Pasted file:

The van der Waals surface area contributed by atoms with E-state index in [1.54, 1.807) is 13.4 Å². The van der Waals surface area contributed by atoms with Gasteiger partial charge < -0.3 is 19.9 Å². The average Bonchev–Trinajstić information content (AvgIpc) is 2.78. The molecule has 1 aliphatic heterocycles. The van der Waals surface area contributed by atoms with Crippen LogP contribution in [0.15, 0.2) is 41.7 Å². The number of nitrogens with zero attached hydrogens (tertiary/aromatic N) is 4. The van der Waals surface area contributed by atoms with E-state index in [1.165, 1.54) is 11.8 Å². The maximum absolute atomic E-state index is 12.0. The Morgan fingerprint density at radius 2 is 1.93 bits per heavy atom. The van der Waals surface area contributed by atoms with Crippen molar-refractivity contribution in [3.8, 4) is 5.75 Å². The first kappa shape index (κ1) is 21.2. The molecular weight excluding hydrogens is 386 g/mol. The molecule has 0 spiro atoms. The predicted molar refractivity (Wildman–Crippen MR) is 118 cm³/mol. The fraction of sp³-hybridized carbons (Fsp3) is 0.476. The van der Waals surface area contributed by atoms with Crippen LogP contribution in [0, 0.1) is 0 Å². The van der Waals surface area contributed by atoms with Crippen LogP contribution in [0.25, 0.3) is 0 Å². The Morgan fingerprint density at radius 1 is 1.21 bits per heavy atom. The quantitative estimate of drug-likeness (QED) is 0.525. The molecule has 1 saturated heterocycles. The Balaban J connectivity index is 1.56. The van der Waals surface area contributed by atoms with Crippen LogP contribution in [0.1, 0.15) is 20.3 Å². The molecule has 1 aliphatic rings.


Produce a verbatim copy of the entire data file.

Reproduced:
The van der Waals surface area contributed by atoms with E-state index in [1.54, 1.807) is 13.4 Å². The van der Waals surface area contributed by atoms with Gasteiger partial charge < -0.3 is 19.9 Å². The average Bonchev–Trinajstić information content (AvgIpc) is 2.78. The molecule has 1 aliphatic heterocycles. The van der Waals surface area contributed by atoms with Crippen LogP contribution in [0.15, 0.2) is 41.7 Å². The number of nitrogens with zero attached hydrogens (tertiary/aromatic N) is 4. The van der Waals surface area contributed by atoms with E-state index in [1.165, 1.54) is 11.8 Å². The maximum absolute atomic E-state index is 12.0. The Morgan fingerprint density at radius 2 is 1.93 bits per heavy atom. The van der Waals surface area contributed by atoms with Crippen molar-refractivity contribution in [3.8, 4) is 5.75 Å². The first kappa shape index (κ1) is 21.2. The molecular weight excluding hydrogens is 386 g/mol. The molecule has 0 spiro atoms. The predicted molar refractivity (Wildman–Crippen MR) is 118 cm³/mol. The fraction of sp³-hybridized carbons (Fsp3) is 0.476. The van der Waals surface area contributed by atoms with Crippen LogP contribution in [0, 0.1) is 0 Å². The van der Waals surface area contributed by atoms with Crippen LogP contribution in [0.25, 0.3) is 0 Å². The Morgan fingerprint density at radius 1 is 1.21 bits per heavy atom. The quantitative estimate of drug-likeness (QED) is 0.525. The molecule has 1 saturated heterocycles. The Balaban J connectivity index is 1.56. The van der Waals surface area contributed by atoms with Crippen LogP contribution in [0.1, 0.15) is 20.3 Å². The molecule has 1 aliphatic rings.